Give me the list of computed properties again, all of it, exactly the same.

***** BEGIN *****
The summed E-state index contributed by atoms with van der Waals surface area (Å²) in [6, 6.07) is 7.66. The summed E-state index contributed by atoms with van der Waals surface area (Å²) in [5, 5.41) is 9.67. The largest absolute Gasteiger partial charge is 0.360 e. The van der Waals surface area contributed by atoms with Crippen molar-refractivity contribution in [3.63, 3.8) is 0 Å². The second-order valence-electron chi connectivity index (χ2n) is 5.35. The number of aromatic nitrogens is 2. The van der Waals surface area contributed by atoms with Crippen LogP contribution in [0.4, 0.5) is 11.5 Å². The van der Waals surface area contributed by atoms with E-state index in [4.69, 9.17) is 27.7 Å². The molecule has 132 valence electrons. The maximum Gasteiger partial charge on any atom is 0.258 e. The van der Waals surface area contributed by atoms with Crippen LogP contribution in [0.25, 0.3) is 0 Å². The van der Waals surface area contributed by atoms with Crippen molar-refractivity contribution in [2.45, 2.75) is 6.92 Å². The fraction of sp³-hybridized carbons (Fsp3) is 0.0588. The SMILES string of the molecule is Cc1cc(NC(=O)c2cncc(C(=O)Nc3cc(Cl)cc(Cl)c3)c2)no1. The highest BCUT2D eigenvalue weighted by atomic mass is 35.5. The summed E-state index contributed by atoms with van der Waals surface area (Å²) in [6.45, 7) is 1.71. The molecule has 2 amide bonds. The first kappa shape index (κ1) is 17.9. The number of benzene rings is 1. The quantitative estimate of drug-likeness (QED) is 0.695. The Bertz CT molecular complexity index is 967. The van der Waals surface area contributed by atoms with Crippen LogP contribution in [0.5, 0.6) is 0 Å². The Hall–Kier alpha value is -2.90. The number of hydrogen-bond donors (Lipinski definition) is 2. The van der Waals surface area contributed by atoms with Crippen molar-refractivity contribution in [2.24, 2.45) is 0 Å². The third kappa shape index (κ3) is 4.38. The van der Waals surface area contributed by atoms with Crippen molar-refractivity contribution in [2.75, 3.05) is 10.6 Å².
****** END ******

The summed E-state index contributed by atoms with van der Waals surface area (Å²) in [6, 6.07) is 7.66. The summed E-state index contributed by atoms with van der Waals surface area (Å²) in [5, 5.41) is 9.67. The largest absolute Gasteiger partial charge is 0.360 e. The van der Waals surface area contributed by atoms with Crippen molar-refractivity contribution in [3.63, 3.8) is 0 Å². The second-order valence-electron chi connectivity index (χ2n) is 5.35. The number of aromatic nitrogens is 2. The van der Waals surface area contributed by atoms with Crippen LogP contribution in [0.4, 0.5) is 11.5 Å². The van der Waals surface area contributed by atoms with E-state index in [4.69, 9.17) is 27.7 Å². The molecule has 132 valence electrons. The maximum Gasteiger partial charge on any atom is 0.258 e. The van der Waals surface area contributed by atoms with Crippen LogP contribution in [0.25, 0.3) is 0 Å². The van der Waals surface area contributed by atoms with Crippen molar-refractivity contribution in [2.45, 2.75) is 6.92 Å². The fraction of sp³-hybridized carbons (Fsp3) is 0.0588. The SMILES string of the molecule is Cc1cc(NC(=O)c2cncc(C(=O)Nc3cc(Cl)cc(Cl)c3)c2)no1. The highest BCUT2D eigenvalue weighted by atomic mass is 35.5. The summed E-state index contributed by atoms with van der Waals surface area (Å²) in [6.45, 7) is 1.71. The molecule has 2 amide bonds. The first kappa shape index (κ1) is 17.9. The number of benzene rings is 1. The quantitative estimate of drug-likeness (QED) is 0.695. The Bertz CT molecular complexity index is 967. The van der Waals surface area contributed by atoms with Crippen LogP contribution in [0.5, 0.6) is 0 Å². The Hall–Kier alpha value is -2.90. The number of hydrogen-bond donors (Lipinski definition) is 2. The van der Waals surface area contributed by atoms with Crippen molar-refractivity contribution in [2.24, 2.45) is 0 Å². The third kappa shape index (κ3) is 4.38. The van der Waals surface area contributed by atoms with Crippen molar-refractivity contribution in [2.75, 3.05) is 10.6 Å².